Undoubtedly, the digital age has fundamentally changed how people both buy and sell. To counteract these radical shifts, a business’s global marketing strategy has to quickly adapt to these changes. At the same time, I am hearing more and more business professionals and thought leaders people claim that traditional sales tactics are dead, “that they simply don’t work anymore” I hear all too often.

While I appreciate their insights, I simply do not agree. Technology is very powerful and has changed many things about how we work, live and frankly go about our daily lives. But technology has not changed the importance of direct human connection and contact. Nor will it ever change that.

As you develop a global marketing strategy, don’t be so quick to write off the potential power of traditional sales techniques and practices. Henry Ford certainly didn’t achieve a 50% global market share with the Model T by using the Internet. Granted, the Internet allows us to do many things rapidly. We can now blast millions of people around world with a simple click of the mouse. But it’s still up to us to go out and proactively forge those critical business connections and relationships. That can’t be done over email or social media alone.

 

THE CONNECTIVE POWER OF A SIMPLE PHONE CALL

Let’s take cold calling for example – any bona-fide sales professional will likely tell you that a majority of their best deals started with cold calls. Alternatively, when was the last time you wrote a thank you note? I sent a client one the other day and he wrote me back to thank me for thanking him. Opening up with direct connection or closing deals with a personal touch will always go far.

We are constantly learning about newer ways to use the Internet and the latest technological innovation. It is simply part of our modern world. While the mass digital blast might have worked for a time, traditional, less tech-focused salespeople continue to prosper. How are they doing it? They are doing it by being memorable. When you take the time to call someone, send them a hand-written note or push for face-to-face meetings, you stand out and look much more attentive and caring than others who only reach out electronically.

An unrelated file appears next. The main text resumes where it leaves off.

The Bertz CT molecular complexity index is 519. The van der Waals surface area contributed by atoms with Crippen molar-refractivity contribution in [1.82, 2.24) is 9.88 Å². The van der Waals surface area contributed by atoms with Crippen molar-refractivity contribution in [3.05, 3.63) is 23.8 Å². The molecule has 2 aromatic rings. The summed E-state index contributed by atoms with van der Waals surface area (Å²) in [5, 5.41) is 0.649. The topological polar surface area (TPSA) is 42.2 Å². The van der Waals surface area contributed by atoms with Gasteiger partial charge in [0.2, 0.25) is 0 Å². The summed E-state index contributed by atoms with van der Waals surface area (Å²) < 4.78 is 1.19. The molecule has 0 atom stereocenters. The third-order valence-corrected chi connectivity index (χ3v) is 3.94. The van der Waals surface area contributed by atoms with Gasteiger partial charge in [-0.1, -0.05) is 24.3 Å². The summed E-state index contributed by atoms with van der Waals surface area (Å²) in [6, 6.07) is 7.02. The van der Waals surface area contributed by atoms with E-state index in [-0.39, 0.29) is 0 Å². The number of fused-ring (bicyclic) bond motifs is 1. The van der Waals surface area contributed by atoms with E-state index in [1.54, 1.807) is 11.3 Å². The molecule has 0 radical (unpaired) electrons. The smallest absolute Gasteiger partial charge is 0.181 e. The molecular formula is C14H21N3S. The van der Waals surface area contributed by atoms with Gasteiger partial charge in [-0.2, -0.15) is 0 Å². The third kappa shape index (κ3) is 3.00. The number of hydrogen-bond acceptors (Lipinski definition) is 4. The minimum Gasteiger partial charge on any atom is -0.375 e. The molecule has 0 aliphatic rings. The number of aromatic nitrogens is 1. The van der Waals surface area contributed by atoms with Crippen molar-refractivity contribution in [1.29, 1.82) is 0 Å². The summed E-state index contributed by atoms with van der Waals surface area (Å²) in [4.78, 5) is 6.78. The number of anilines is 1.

CREATE A DIVERSE GLOBAL MARKETING STRATEGY

Don’t get me wrong. Digital technology and social media are great, I love them and no global marketing strategy can do without them. But if you are going to solely rely on these mediums of communication to build your pipeline, then that pipeline will likely take as long to develop as the Keystone Pipeline.

Simply put, it takes more effort to hang up on someone or toss a card then it does to hit delete, unsubscribe or even ignore someone’s social feed. Taking the time to put names to faces and build a relationship off line makes selling human, more effective and frankly, real. When it comes to business deals, people buy from people, not from your “quick question” email.

With all of the technology advances of our modern times, it’s no secret that as a society we are not only encouraging but almost forcing everyone completely depend on their computers and mobile devices. Do we really want to create and promote a society that is solely connected digitally? My kids for example don’t even know how to talk into a land-line phone, without placing it on speaker and holding it awkwardly.

I firmly believe that a global and tactical modern sales approach needs to combine several strategies to be successful. Those strategies should include some social media, some targeted and thought-provoking digital outreach. But they should also include snail mail, face-to-face meetings, innovative webinars and last but not least, the good“old-fashioned” cold call.

Some food for thought.

TAGS
Global Marketing Strategy

Marco Marino

Marco Marino

With 19 years of experience in the field of language translation, global business, and technology, ULG Executive Business Development Manager Marco Marino has forged fruitful relationships with the world’s leading companies to establish our industry’s first-ever U.S. sales operations across Latin America. Prior to entering the translation industry, Marino was a trilingual interpreter for a major U.S. airline.

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